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The adjusting nut looks to be steel rather than brass.Most of the parts look modeled after early stanleys based on “Patrick’s Blood and Gore” page, but I know there were plenty of knock offs.

I unfortunately do not have the iron – which probably has all the info I need stamped on it, of course.

The area where the frog attaches to is an “H” shape.

As far as I know Stanley type irons work as do Hockand LN. I was hoping that the “C” letter before all of the code numbers would’ve indicated something to you guys, but I realize that there were so many different companies and so many knock offs that identifying this plane might be tricky.

As best as I can tell from “Patrick’s Blood and Gore” page, there were some early Stanleys that didn’t have the “No.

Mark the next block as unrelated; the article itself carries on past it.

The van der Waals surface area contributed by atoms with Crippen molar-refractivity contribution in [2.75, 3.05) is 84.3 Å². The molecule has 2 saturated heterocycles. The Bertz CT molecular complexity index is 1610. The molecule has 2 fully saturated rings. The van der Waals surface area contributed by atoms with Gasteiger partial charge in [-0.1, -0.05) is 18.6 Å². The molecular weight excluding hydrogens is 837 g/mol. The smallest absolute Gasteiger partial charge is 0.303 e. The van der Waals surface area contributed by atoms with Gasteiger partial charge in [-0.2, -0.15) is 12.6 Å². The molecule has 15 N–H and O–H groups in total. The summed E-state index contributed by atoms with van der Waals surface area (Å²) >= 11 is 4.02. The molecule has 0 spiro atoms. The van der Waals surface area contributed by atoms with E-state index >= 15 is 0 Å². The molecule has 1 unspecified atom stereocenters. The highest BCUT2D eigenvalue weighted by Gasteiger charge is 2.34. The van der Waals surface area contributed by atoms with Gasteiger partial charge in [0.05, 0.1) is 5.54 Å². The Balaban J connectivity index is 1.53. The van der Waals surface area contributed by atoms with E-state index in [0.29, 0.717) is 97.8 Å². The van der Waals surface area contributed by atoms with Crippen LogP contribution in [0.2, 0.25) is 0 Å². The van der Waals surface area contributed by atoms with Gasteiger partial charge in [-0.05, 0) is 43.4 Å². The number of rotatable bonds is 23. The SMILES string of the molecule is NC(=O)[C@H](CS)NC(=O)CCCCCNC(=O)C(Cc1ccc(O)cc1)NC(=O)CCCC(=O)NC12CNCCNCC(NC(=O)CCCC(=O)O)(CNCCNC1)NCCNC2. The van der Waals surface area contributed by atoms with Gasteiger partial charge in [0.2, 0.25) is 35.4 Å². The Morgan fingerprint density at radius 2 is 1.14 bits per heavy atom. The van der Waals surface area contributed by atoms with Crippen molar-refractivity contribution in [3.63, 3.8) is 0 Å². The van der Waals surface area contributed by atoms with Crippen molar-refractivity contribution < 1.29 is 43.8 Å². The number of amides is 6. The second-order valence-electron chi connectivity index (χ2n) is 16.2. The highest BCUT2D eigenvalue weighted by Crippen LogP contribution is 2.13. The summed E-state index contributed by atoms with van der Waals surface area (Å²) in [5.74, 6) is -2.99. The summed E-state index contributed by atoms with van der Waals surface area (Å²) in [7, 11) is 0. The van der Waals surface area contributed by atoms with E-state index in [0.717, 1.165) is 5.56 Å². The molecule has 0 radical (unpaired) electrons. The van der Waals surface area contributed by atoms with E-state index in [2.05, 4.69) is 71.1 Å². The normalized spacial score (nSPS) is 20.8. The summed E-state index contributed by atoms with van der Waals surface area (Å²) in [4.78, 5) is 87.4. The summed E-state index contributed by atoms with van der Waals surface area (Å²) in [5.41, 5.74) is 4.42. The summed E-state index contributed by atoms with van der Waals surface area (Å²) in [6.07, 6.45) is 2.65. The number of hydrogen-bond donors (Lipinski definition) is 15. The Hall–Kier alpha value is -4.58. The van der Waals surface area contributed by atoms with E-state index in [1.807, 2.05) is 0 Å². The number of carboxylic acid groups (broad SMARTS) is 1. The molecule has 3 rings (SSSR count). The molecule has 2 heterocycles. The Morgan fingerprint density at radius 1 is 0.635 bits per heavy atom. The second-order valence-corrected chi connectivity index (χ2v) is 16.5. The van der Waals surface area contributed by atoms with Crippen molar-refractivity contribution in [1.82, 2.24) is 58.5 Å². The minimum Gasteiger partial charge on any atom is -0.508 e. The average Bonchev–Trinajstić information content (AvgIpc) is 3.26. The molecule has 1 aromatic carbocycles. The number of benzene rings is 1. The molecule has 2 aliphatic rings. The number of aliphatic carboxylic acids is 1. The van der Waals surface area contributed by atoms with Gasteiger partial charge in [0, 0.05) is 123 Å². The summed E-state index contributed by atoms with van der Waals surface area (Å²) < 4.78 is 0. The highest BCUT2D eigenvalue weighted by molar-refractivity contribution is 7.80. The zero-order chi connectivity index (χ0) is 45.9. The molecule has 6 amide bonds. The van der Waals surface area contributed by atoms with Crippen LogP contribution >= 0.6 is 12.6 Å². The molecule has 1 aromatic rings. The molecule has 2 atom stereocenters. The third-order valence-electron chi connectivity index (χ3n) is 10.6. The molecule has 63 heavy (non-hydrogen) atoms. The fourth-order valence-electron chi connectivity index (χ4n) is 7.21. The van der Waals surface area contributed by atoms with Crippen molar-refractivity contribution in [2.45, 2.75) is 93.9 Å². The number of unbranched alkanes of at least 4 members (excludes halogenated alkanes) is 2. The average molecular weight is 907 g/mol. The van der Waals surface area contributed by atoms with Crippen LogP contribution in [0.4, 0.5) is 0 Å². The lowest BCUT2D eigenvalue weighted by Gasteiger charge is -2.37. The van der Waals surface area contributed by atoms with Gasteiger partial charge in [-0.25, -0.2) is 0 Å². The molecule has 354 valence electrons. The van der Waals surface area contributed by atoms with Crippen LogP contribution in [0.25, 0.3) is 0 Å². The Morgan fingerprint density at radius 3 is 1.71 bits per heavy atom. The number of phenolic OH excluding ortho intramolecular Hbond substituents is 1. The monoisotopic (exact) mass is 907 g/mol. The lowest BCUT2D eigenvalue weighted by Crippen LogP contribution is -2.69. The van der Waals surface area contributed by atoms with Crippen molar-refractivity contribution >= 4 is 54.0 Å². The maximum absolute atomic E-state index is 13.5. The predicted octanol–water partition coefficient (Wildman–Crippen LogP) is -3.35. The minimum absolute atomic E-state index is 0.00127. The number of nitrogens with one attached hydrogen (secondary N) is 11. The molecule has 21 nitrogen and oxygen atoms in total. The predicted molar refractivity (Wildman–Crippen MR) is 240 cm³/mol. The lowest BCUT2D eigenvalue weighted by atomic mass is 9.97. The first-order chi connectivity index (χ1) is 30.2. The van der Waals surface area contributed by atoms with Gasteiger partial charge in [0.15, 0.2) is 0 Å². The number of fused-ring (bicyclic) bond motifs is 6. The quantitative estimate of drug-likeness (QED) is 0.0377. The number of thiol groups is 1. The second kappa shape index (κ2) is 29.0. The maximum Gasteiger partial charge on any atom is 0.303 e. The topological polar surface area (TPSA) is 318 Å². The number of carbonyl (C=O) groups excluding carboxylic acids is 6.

Again, I know this is likely a knock off, but the more I tried to research this the more it got confusing: despite the make and age of this plane, it’s priceless to me.

It was my grandpa’s plane that my mom found in my grandparent’s garage recently.

I figure to use epoxy to fill the gaps and hopefully make a stronger bond (any suggestions welcome if you don’t think that is a good idea).

I’d like to keep the original knob and tote – there’s something to be said for touching and using the same handles that my grandpa used.

Hi guys, I was wondering if anyone can help me out in trying to identify an old hand plane I’ve recently aquired.

It’s a Stanley Bailey style, about 9 1/2 inches long so I’m guessing it’s a #4 type.

Unfortunately, my mother didn’t know enough to look for the cap iron and blade, and I’m betting there might be more maker info stamped on either of them.